Watch | Indelible ink: when was it first used and where is it made?

Watch | The story of indelible ink and where it’s made

Did you know that till 1971, the ink was applied on the finger and not the nail?

April 25, 2024 05:01 pm | Updated 05:11 pm IST

In our election process, one element stands out as a symbol of participation and integrity. It is the indelible ink.

An article dated July 19th, 1951, says President Rajendra Prasad gave assent to the Representation of People Bill, the main electoral legislation.

The article also says that each voter will be marked with an indelible ink on his or her thumb. For the first general elections in India, around 3,16,000 phials of indelible ink were purchased for Rs 1,84,400.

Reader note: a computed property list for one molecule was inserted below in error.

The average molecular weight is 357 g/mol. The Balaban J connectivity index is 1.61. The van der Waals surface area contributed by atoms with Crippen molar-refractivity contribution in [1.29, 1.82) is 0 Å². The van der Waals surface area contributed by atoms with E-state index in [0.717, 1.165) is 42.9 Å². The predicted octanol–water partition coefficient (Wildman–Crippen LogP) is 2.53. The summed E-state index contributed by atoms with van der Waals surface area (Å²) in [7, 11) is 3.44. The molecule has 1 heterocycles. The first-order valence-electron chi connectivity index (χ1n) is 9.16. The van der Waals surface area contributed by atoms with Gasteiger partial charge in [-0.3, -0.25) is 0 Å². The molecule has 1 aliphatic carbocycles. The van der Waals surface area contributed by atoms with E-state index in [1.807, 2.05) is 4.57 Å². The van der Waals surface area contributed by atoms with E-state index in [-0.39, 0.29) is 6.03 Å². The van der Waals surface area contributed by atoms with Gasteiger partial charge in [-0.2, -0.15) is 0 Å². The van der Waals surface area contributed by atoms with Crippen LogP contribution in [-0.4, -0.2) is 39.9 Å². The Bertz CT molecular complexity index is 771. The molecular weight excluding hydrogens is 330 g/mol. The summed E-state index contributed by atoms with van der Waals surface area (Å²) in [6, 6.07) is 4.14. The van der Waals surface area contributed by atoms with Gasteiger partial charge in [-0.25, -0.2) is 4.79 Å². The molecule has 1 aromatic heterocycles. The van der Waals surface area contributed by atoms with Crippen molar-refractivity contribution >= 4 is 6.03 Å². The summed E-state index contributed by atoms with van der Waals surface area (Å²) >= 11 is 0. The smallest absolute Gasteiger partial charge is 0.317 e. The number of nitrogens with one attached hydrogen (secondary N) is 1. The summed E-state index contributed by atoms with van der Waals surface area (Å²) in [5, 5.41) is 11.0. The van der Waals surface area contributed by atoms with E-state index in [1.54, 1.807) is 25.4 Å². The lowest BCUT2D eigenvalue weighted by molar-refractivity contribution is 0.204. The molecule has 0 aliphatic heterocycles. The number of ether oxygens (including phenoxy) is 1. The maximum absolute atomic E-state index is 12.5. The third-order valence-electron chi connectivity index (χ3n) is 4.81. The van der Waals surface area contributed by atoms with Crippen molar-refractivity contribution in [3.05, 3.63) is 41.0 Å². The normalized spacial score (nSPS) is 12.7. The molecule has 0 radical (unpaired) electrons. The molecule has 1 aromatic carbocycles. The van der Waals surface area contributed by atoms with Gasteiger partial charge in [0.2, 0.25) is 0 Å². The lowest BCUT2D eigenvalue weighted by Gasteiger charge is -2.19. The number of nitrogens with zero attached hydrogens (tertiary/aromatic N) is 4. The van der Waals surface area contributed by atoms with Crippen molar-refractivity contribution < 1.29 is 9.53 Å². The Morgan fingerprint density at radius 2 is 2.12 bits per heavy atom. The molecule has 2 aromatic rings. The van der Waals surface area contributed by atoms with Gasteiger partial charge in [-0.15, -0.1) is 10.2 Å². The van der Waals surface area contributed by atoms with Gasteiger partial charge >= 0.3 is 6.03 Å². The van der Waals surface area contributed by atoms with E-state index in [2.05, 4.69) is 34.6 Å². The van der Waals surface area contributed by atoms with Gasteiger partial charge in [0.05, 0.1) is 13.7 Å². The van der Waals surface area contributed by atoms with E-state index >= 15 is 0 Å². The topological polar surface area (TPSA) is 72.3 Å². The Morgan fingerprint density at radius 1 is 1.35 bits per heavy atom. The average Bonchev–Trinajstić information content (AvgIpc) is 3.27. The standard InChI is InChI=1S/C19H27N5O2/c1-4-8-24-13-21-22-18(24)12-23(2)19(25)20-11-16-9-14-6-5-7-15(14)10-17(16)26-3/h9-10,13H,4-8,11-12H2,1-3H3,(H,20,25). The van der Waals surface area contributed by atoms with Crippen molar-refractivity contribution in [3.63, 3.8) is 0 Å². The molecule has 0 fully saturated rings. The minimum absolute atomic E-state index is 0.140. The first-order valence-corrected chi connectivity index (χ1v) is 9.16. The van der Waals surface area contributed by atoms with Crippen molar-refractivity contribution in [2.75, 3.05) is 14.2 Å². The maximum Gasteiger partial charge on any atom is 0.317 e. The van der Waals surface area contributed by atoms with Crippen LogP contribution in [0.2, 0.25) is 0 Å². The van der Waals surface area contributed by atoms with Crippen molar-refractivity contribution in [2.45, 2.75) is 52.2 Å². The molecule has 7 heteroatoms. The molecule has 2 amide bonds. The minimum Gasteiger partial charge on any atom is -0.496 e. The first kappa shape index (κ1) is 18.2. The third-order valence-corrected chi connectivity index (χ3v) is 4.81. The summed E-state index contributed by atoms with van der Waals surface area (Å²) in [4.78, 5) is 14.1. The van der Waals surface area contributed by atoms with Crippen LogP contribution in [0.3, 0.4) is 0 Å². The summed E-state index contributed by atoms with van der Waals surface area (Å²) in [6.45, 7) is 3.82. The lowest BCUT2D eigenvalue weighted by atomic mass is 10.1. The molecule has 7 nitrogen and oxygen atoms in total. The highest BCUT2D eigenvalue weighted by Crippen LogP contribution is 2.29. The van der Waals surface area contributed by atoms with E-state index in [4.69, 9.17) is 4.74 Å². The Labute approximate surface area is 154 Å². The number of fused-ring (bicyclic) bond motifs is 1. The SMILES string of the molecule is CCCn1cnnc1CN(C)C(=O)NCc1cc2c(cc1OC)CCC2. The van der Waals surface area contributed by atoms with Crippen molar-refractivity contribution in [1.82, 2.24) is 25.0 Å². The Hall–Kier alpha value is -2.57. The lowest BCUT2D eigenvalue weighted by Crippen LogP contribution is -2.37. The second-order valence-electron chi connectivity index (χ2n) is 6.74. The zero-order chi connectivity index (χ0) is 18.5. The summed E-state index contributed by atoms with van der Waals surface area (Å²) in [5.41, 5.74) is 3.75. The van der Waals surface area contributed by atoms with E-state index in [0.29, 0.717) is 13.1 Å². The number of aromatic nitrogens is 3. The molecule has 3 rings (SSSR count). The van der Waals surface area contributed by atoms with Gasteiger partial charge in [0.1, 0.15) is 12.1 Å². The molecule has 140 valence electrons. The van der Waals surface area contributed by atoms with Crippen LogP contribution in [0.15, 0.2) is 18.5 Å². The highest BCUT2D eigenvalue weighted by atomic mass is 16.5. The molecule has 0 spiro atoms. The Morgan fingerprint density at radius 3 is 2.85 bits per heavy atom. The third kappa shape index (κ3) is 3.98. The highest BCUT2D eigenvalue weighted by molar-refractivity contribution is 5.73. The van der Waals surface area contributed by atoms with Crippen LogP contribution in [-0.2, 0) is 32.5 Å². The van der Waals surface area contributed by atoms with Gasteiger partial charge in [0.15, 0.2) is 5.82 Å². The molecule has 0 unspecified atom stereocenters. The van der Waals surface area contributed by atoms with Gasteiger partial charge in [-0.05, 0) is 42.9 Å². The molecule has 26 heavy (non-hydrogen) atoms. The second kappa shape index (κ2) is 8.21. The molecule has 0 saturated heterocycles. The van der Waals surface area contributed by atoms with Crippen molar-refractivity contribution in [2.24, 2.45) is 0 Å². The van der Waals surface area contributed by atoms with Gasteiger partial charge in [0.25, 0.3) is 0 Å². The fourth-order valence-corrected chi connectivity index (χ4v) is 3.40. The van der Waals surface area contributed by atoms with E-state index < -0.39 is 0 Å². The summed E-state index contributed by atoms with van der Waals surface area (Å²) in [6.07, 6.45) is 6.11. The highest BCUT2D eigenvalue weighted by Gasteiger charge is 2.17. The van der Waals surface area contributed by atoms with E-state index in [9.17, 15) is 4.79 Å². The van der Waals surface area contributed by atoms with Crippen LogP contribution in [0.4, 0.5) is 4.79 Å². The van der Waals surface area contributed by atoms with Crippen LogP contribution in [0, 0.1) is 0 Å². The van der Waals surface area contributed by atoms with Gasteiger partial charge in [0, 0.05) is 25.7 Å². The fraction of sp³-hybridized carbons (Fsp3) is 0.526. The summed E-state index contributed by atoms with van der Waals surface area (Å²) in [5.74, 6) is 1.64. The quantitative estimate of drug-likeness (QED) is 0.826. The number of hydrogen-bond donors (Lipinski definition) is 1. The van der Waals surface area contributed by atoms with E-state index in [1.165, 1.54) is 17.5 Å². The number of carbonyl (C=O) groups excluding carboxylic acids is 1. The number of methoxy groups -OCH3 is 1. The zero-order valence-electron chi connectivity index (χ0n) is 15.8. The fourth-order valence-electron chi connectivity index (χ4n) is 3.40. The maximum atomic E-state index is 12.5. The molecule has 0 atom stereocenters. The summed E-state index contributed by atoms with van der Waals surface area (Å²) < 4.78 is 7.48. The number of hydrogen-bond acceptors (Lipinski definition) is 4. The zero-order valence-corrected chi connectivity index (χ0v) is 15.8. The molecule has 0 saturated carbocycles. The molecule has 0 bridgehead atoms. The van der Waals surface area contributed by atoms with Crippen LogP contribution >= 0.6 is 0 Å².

However, till 1971, the ink was applied on the finger and not the nail. There was even a report of a would-be-bride in Varanasi deciding not to vote, saying the ink mark will not look good on the wedding day.

However, there were worries that the ink mark made on the skin could be removed with rigorous rubbing. It was in 1971 that the Election Commission came up with the idea to mark the ink on the root of the nail so that once dried it will disappear only as the nail grows.

Where is the indelible ink made? Which countries is it exported to?

Script and production: Gayatri Menon

Voiceover: Jude Francis Weston

Archive photos: Vibha Sudarshan

Thanks to The Hindu Library

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